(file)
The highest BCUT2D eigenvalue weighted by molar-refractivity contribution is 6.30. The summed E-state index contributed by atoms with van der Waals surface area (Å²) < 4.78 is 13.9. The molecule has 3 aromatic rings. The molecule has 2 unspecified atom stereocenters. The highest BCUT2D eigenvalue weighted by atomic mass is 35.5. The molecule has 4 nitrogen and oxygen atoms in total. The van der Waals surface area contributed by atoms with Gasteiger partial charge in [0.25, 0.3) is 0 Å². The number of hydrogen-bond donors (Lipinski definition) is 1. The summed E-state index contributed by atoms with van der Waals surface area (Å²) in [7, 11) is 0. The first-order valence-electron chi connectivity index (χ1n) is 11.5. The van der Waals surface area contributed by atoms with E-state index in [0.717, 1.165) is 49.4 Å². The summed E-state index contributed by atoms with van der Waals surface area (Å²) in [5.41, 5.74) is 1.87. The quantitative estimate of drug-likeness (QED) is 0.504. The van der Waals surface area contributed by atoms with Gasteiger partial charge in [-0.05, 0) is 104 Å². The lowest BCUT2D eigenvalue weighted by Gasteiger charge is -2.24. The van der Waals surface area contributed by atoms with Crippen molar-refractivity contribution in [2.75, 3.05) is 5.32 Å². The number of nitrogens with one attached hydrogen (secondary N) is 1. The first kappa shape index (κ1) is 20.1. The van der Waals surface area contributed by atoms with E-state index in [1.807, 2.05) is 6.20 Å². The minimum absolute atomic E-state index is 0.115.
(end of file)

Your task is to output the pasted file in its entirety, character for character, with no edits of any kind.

The highest BCUT2D eigenvalue weighted by molar-refractivity contribution is 6.30. The summed E-state index contributed by atoms with van der Waals surface area (Å²) < 4.78 is 13.9. The molecule has 3 aromatic rings. The molecule has 2 unspecified atom stereocenters. The highest BCUT2D eigenvalue weighted by atomic mass is 35.5. The molecule has 4 nitrogen and oxygen atoms in total. The van der Waals surface area contributed by atoms with Gasteiger partial charge in [0.25, 0.3) is 0 Å². The number of hydrogen-bond donors (Lipinski definition) is 1. The summed E-state index contributed by atoms with van der Waals surface area (Å²) in [7, 11) is 0. The first-order valence-electron chi connectivity index (χ1n) is 11.5. The van der Waals surface area contributed by atoms with E-state index in [0.717, 1.165) is 49.4 Å². The summed E-state index contributed by atoms with van der Waals surface area (Å²) in [5.41, 5.74) is 1.87. The quantitative estimate of drug-likeness (QED) is 0.504. The van der Waals surface area contributed by atoms with Gasteiger partial charge in [-0.05, 0) is 104 Å². The lowest BCUT2D eigenvalue weighted by Gasteiger charge is -2.24. The van der Waals surface area contributed by atoms with Crippen molar-refractivity contribution in [2.75, 3.05) is 5.32 Å². The number of nitrogens with one attached hydrogen (secondary N) is 1. The first kappa shape index (κ1) is 20.1. The van der Waals surface area contributed by atoms with E-state index in [1.807, 2.05) is 6.20 Å². The minimum absolute atomic E-state index is 0.115.